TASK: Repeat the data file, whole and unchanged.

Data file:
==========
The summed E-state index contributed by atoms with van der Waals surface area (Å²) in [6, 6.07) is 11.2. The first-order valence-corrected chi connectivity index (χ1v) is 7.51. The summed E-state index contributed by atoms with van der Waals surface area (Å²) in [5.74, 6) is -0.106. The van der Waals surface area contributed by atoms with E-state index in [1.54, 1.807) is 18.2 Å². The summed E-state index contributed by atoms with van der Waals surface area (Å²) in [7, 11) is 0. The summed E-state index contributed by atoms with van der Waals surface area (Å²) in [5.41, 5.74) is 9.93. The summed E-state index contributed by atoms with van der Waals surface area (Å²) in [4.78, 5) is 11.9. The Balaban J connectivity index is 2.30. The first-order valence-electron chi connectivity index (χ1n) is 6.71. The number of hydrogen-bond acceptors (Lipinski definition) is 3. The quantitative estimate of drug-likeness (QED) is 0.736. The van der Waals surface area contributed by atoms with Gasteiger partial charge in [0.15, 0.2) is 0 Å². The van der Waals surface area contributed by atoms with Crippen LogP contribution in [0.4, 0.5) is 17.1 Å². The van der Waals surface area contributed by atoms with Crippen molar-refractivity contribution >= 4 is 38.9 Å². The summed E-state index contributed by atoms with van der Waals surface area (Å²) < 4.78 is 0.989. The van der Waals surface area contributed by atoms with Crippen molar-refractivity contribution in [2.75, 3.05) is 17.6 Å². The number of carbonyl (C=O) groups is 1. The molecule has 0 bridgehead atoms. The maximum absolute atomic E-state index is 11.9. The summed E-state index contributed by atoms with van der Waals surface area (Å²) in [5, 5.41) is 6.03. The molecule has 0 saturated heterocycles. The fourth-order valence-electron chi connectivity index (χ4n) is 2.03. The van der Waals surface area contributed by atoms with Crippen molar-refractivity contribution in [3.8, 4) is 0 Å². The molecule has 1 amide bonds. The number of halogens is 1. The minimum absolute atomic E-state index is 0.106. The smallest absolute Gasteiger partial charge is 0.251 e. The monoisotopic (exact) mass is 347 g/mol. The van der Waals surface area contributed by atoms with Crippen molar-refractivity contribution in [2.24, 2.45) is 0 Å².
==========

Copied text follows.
The summed E-state index contributed by atoms with van der Waals surface area (Å²) in [6, 6.07) is 11.2. The first-order valence-corrected chi connectivity index (χ1v) is 7.51. The summed E-state index contributed by atoms with van der Waals surface area (Å²) in [5.74, 6) is -0.106. The van der Waals surface area contributed by atoms with E-state index in [1.54, 1.807) is 18.2 Å². The summed E-state index contributed by atoms with van der Waals surface area (Å²) in [7, 11) is 0. The summed E-state index contributed by atoms with van der Waals surface area (Å²) in [5.41, 5.74) is 9.93. The summed E-state index contributed by atoms with van der Waals surface area (Å²) in [4.78, 5) is 11.9. The Balaban J connectivity index is 2.30. The first-order valence-electron chi connectivity index (χ1n) is 6.71. The number of hydrogen-bond acceptors (Lipinski definition) is 3. The quantitative estimate of drug-likeness (QED) is 0.736. The van der Waals surface area contributed by atoms with Gasteiger partial charge in [0.15, 0.2) is 0 Å². The van der Waals surface area contributed by atoms with Crippen LogP contribution in [0.4, 0.5) is 17.1 Å². The van der Waals surface area contributed by atoms with Crippen molar-refractivity contribution >= 4 is 38.9 Å². The summed E-state index contributed by atoms with van der Waals surface area (Å²) < 4.78 is 0.989. The van der Waals surface area contributed by atoms with Crippen molar-refractivity contribution in [2.75, 3.05) is 17.6 Å². The number of carbonyl (C=O) groups is 1. The molecule has 0 bridgehead atoms. The maximum absolute atomic E-state index is 11.9. The summed E-state index contributed by atoms with van der Waals surface area (Å²) in [5, 5.41) is 6.03. The molecule has 0 saturated heterocycles. The fourth-order valence-electron chi connectivity index (χ4n) is 2.03. The van der Waals surface area contributed by atoms with Crippen molar-refractivity contribution in [3.8, 4) is 0 Å². The molecule has 1 amide bonds. The number of halogens is 1. The minimum absolute atomic E-state index is 0.106. The smallest absolute Gasteiger partial charge is 0.251 e. The monoisotopic (exact) mass is 347 g/mol. The van der Waals surface area contributed by atoms with Crippen molar-refractivity contribution in [2.24, 2.45) is 0 Å².